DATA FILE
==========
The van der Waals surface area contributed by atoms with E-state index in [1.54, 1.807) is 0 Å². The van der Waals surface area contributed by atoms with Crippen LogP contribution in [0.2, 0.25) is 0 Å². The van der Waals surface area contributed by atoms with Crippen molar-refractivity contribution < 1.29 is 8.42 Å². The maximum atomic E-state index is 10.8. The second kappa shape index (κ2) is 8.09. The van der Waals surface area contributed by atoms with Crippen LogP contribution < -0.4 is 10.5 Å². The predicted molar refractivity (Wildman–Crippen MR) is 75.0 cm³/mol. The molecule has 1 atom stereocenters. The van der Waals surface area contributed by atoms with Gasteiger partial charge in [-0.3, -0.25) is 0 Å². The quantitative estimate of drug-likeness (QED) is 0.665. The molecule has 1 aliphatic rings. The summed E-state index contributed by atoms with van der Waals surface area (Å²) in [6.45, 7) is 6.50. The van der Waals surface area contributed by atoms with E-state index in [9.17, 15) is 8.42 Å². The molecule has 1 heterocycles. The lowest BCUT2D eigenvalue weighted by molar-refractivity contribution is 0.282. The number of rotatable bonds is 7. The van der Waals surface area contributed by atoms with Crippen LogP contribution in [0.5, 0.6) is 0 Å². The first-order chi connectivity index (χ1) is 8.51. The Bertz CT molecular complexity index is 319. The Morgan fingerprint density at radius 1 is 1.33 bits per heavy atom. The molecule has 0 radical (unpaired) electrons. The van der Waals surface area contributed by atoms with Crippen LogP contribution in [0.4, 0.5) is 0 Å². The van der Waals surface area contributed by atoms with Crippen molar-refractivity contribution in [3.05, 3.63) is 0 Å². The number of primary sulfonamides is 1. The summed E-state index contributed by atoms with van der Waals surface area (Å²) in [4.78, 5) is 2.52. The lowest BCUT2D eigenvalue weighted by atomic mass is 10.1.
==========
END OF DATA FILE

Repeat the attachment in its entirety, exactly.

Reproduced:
The van der Waals surface area contributed by atoms with E-state index in [1.54, 1.807) is 0 Å². The van der Waals surface area contributed by atoms with Crippen LogP contribution in [0.2, 0.25) is 0 Å². The van der Waals surface area contributed by atoms with Crippen molar-refractivity contribution < 1.29 is 8.42 Å². The maximum atomic E-state index is 10.8. The second kappa shape index (κ2) is 8.09. The van der Waals surface area contributed by atoms with Crippen LogP contribution < -0.4 is 10.5 Å². The predicted molar refractivity (Wildman–Crippen MR) is 75.0 cm³/mol. The molecule has 1 atom stereocenters. The van der Waals surface area contributed by atoms with Gasteiger partial charge in [-0.3, -0.25) is 0 Å². The quantitative estimate of drug-likeness (QED) is 0.665. The molecule has 1 aliphatic rings. The summed E-state index contributed by atoms with van der Waals surface area (Å²) in [6.45, 7) is 6.50. The van der Waals surface area contributed by atoms with E-state index in [9.17, 15) is 8.42 Å². The molecule has 1 heterocycles. The lowest BCUT2D eigenvalue weighted by molar-refractivity contribution is 0.282. The number of rotatable bonds is 7. The van der Waals surface area contributed by atoms with Crippen LogP contribution in [0.5, 0.6) is 0 Å². The first-order chi connectivity index (χ1) is 8.51. The Bertz CT molecular complexity index is 319. The Morgan fingerprint density at radius 1 is 1.33 bits per heavy atom. The molecule has 0 radical (unpaired) electrons. The van der Waals surface area contributed by atoms with Crippen LogP contribution in [0.4, 0.5) is 0 Å². The van der Waals surface area contributed by atoms with Crippen molar-refractivity contribution in [3.05, 3.63) is 0 Å². The number of primary sulfonamides is 1. The summed E-state index contributed by atoms with van der Waals surface area (Å²) in [4.78, 5) is 2.52. The lowest BCUT2D eigenvalue weighted by atomic mass is 10.1.